The new Dutch greenhouse vegetable season has gotten off to a quiet start. Oxin Growers enters the season with expansions. These are in bell peppers (29 hectares), cucumbers (11 hectares), and vine tomatoes (26 hectares). The cooperative's loose tomatoes acreage has, however, shrunk by 17 hectares. Commercial director Ton van Dalen looks ahead to the coming season.
Bell peppers less sensitive to hospitality sector
"Our bell pepper acreage has grown by 29 hectares. Of this, 24 are red bell peppers. That's thanks to expansions at growers in some parts of the country. Last year was a reasonably good year for bell peppers. That was mainly because it's a less sensitive product that's easy to sell to the retail sector. People were eating at home more. And bell peppers lend themselves perfectly to that. So, sales are in place for the acreage expansion. We're confident about the season. We've had green peppers available for a while now. The first red peppers are now on the market too," begins Ton.
Cucumber: a battle for contracts
For cucumbers, Oxin Growers recorded an 11-hectare expansion. The snow earlier in the year collapsed one of their cucumber greenhouses' roofs. That meant an immediate loss of three hectares. "We sell cucumbers via daily and weekly distribution as well as contracts. We have several contracts in England. This year, however, the United Kingdom is very hesitant. That's because of the COVID-19 issues and the Brexit uncertainty. That makes it quite difficult to close deals there again. But, we can continue with what was under contract last year."
"In contrast to bell peppers, last year we saw that cucumbers are a true hospitality product. That's in addition to being a retail product. So, we hope the Dutch, as well as its neighboring countries', hospitality sectors can reopen soon. In the Netherlands, the cucumber acreage might grow by 40 hectares. That could put pressure on the market. That could be especially challenging for the smaller sizes. Most of these usually go to the UK. We, therefore, hope the vaccination roll-out will mean eateries can reopen, at least at the start of summer. We'll really need those cucumber sales," Ton continues.
Loose tomatoes: switch to vine and smaller sizes
"The same applies to loose tomatoes. We sell most of these to sandwich shops. Last year, supermarkets did take a larger share of these tomatoes. But that doesn't compensate for the volume that normally goes to the hospitality industry. Prices were moderate to poor. So, the cultivation area has decreased this year, with 17 hectares in our case. We, therefore, expect less pressure on the market this season. Prices should also recover."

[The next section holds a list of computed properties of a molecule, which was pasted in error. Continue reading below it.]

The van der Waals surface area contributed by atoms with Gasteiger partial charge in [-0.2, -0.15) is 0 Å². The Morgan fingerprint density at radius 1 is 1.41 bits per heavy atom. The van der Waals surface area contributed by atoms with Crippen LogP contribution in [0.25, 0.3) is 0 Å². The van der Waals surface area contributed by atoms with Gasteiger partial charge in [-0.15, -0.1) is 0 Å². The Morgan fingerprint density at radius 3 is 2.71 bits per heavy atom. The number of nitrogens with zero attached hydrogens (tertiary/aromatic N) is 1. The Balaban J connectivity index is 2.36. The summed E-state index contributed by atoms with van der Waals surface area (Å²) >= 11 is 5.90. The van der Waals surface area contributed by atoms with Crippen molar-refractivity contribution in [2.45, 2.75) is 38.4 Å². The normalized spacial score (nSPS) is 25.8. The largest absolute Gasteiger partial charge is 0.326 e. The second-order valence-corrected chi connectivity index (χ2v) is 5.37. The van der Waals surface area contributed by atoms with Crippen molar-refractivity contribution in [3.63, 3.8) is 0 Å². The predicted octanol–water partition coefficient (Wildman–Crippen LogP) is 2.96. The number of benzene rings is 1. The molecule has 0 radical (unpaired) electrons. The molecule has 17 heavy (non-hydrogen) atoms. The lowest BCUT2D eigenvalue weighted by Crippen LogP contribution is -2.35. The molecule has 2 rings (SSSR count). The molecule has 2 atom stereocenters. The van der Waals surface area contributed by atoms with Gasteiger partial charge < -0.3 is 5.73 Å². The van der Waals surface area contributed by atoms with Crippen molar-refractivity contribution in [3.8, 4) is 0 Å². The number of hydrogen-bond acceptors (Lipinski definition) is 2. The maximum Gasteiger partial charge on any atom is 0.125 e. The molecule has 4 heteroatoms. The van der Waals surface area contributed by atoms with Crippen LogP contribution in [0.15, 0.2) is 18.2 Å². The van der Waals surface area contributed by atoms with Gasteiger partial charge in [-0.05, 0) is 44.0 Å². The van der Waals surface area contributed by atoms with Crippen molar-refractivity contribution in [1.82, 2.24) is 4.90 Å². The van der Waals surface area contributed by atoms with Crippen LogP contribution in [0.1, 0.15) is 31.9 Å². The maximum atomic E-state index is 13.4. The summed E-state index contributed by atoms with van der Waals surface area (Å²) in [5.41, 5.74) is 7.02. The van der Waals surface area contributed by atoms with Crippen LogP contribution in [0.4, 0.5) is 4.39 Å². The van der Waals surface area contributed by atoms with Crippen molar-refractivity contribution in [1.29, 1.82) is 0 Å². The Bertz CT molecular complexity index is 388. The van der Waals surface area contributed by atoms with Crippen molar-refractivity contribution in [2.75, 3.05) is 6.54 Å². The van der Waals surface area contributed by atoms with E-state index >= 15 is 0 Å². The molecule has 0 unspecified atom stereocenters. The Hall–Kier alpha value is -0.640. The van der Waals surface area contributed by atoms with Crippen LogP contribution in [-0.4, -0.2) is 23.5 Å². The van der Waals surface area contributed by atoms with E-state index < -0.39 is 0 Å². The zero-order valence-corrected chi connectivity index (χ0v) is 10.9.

Some of Oxin Growers' loose tomato farmers have switched to TOV. So that segment has grown by 26 hectares. "The advantage of vine tomatoes is that you can use them in different channels. We, therefore, think the market will be able to absorb this increase in acreage", says Ton. "Some TOV producers have switched to the smaller varieties. That demand rises every year, especially from Germany. So the market should certainly be able to deal with this expansion."
Darter draws attention to aubergines
Oxin Growers' aubergine acreage has remained as is. But this acreage has expanded a little in the Netherlands as a whole. "Aubergine prices have been reasonably good. And, thanks to dart player Dirk van Duivenbode, the product is attracting more attention. We hope his efforts to promote aubergines will prove positive for this season again."
"Health has become an important issue in the current market. And aubergines lend themselves perfectly to this transition," explains Van Dalen. Aubergines are good meat substitutes too. So, they'll fit in well with the upcoming Dutch National Meat Free Week. This runs from 11 to 17 March.
Most of Oxin Growers' greenhouse vegetables are destined for the Netherlands' neighboring countries. "Most of our market is within an 800km radius. Of course, we sell to the United States and Japan, for example, too. But air freight availability and high prices are affecting these exports. There's an increase in exports to the Middle East."
"However, those countries are also making great efforts to become more self-sufficient. So we mainly have to rely on the markets within that 800km arc. Fortunately, a lot of people live in that area. If they all start eating more greenhouse vegetables, we'll be fine, for sure," Ton concludes optimistically.